One of the great things the Daily Show does quite often is show how politicians use talking points. They’ll show a series of 10 or 20 video clips in a row of the President and those under him going on TV shows or giving speeches and repeating the same phrase over and over again. What they are doing is framing. And the catchphrases and buzzwords above, which you see repeated ad nauseum by ID advocates, are the very same thing. They are buzzwords specifically and deliberately chosen to elicit a particular response, to trigger a particular cognitive shortcut.

And yes, our side has them too and I won’t pretend otherwise. And even those who don’t consciously use the tools of framing in political discourse nonetheless do so unconsciously through the normal process of deciding how best to state our arguments so that they are most convincing to others. But for a guy like Dembski, of all people, to feign such outrage that those big bad Darwinists, I mean atheists, I mean secular elites, are engaged in framing….well that’s pretty much the peak of irony and hypocrisy.


  1. #1 Matthew C. Nisbet
    April 11, 2007

    This is a very accurate description of framing and how it applies to the ID movement. Especially on the point you make, and as we argue in our Science piece: when it comes to engaging the swing public on the political issue of teaching evolution in schools, insulting their religious beliefs is only likely to backfire as a communication strategy.

    I have compiled a round-up of blog reaction here:



  2. #2 Matthew C. Nisbet
    April 11, 2007

    Also, for readers without a subscription to Science, the journal has provided me with an author’s referral link which allows free access to the article. You can find it in my left side bar under the Science magazine cover.


  3. #3 Orac
    April 11, 2007

    The bottom line is this: we all engage in framing, sometimes consciously and sometimes not…And yes, our side has them too and I won’t pretend otherwise. And even those who don’t consciously use the tools of framing in political discourse nonetheless do so unconsciously through the normal process of deciding how best to state our arguments so that they are most convincing to others.

    Exactly, which is why I was so puzzled by the seriously negative reaction in some parts of the blogosphere to Mooney and Nibet’s article. It’s as though those posting the negative reaction view framing as inherently evil, like the spin that the Bush Administration, and can’t admit that they do it too, whether consciously or subconsciously.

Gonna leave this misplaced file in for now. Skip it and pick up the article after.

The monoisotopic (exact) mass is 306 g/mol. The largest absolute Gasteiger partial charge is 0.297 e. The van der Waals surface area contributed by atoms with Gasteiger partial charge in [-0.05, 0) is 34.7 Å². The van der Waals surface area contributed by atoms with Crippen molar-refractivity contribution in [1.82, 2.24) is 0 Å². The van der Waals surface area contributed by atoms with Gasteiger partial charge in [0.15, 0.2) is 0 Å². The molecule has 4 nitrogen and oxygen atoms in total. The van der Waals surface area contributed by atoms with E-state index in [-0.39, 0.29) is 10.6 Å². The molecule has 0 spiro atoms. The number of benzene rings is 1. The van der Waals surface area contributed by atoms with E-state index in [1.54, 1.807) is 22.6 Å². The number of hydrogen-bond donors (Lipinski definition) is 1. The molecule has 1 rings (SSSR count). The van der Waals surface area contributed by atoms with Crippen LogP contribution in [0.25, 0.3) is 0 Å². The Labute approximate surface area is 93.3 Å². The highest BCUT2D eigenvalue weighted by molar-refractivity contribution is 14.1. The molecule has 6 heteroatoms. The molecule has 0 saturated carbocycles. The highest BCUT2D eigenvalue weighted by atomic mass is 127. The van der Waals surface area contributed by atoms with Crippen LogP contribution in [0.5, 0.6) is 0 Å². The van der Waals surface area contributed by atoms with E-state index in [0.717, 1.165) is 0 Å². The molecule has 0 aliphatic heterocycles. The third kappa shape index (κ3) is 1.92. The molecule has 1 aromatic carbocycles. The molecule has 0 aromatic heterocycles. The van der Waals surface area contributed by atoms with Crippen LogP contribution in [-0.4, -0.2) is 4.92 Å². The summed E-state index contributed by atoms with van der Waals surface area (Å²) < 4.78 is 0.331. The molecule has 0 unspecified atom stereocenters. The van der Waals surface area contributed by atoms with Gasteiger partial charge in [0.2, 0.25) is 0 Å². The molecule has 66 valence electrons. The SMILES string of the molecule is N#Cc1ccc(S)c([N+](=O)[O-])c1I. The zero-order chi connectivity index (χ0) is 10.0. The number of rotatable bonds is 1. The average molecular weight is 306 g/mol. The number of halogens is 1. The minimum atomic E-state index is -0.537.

Take an example today. Earlier this morning, I gave a talk about my basic research to a bunch of surgeons. Rather than delving into the details of the molecular biology to the level that would satisfy a molecular biologist, I intentionally painted with broad strokes and mentioned aspects of the research that could be relevant to surgery, because I wanted them to pay attention. That’s framing, and I see nothing ominous or evil about it. Scientists frame every single time they give a talk, write a paper, or write a grant application. To make a parallel to Nisbet’s comments about insulting religion above, I could have “framed” my research as pure basic science that will never have an application to surgery and–by the way–that surgeons are too uninformed to understand. Yeah, that would have worked real well.

  4. #4 Matthew C. Nisbet
    April 11, 2007

    Your observations about how scientists communicate with each other and across disciplines, using framing to make complex research understandable and relevant, is dead on.

  5. #5 Don
    April 11, 2007

    Avoiding framing can be a successful tactic also depending on the audience. A sure way for hardcore conservatives or the religious right to turn me against their argument is to frame it. But I don’t disagree with every one of their ideas and positions. When I hear an argument that is not framed I pay closer attention and actually think about the issue involved. I don’t know if others have that same reaction but I wouldn’t be surprised if they did.

  6. #6 itchy
    April 11, 2007

    And yes, our side has them too and I won’t pretend otherwise.

    The abortion issue has extremely effective frames on both sides: Who can be against choice? Then again, who can be against life?

    Another recent trend from “their” side co-opts the positive tone of “skeptic.” ‘Global warming skeptic’ and ‘evolutionary theory skeptic’ give the impression that the speaker/writer has thought about both sides and is being open minded.

    Those who believe in evolution are “dogmatic and close minded.” The opposite of a global warming skeptic is a global warming alarmist.

    Not to mention that scientists are now using the more accurate “climate change” …

  7. #7 Andrew
    April 11, 2007

    Quoting Futurama: “That’s not irony, it’s just mean!”

  8. #8 David C. Brayton
    April 11, 2007

    PZ Myers has this quote from DaveScot on is blog:

    “I will remind everyone again — please frame your arguments around science. If the ID movement doesn’t get the issue framed around science it’s going down and I do not like losing. The plain conclusion of scientific evidence supports descent with modification from a common ancestor…”

  9. #9 Wesley R. Elsberry
    April 12, 2007

    I took a course in my undergraduate days on framing. It was called “Argumentative and Persuasive Writing”.

    The ID movement is very sensitive to rhetorical issues, and always has been. At the 1997 NTSE conference, I was a bit startled when the organizers trotted out one of the attendees at the end, introduced him as a professor of rhetoric, and gave him ten minutes to sum up his opinion of the level of discourse he had experienced during the conference. Dembski is simply following in the footsteps of his mentor, Phillip Johnson, in taking the opposition to task for daring to utilize rhetorical analysis to improve how well the message gets across. And Johnson is no less hypocritical on this than Dembski, to be sure.

  10. #10 phonon
    April 12, 2007

    I’d also like to add that the name for the entire movement, “Intelligent Design,” is also an exercise in issue framing.

  11. #11 Trinifar
    April 15, 2007

    This post and Orac’s comment provide some of the most compelling examples I’ve seen on the framing issue. (Matt, you should at this to your round-up page is you haven’t already.)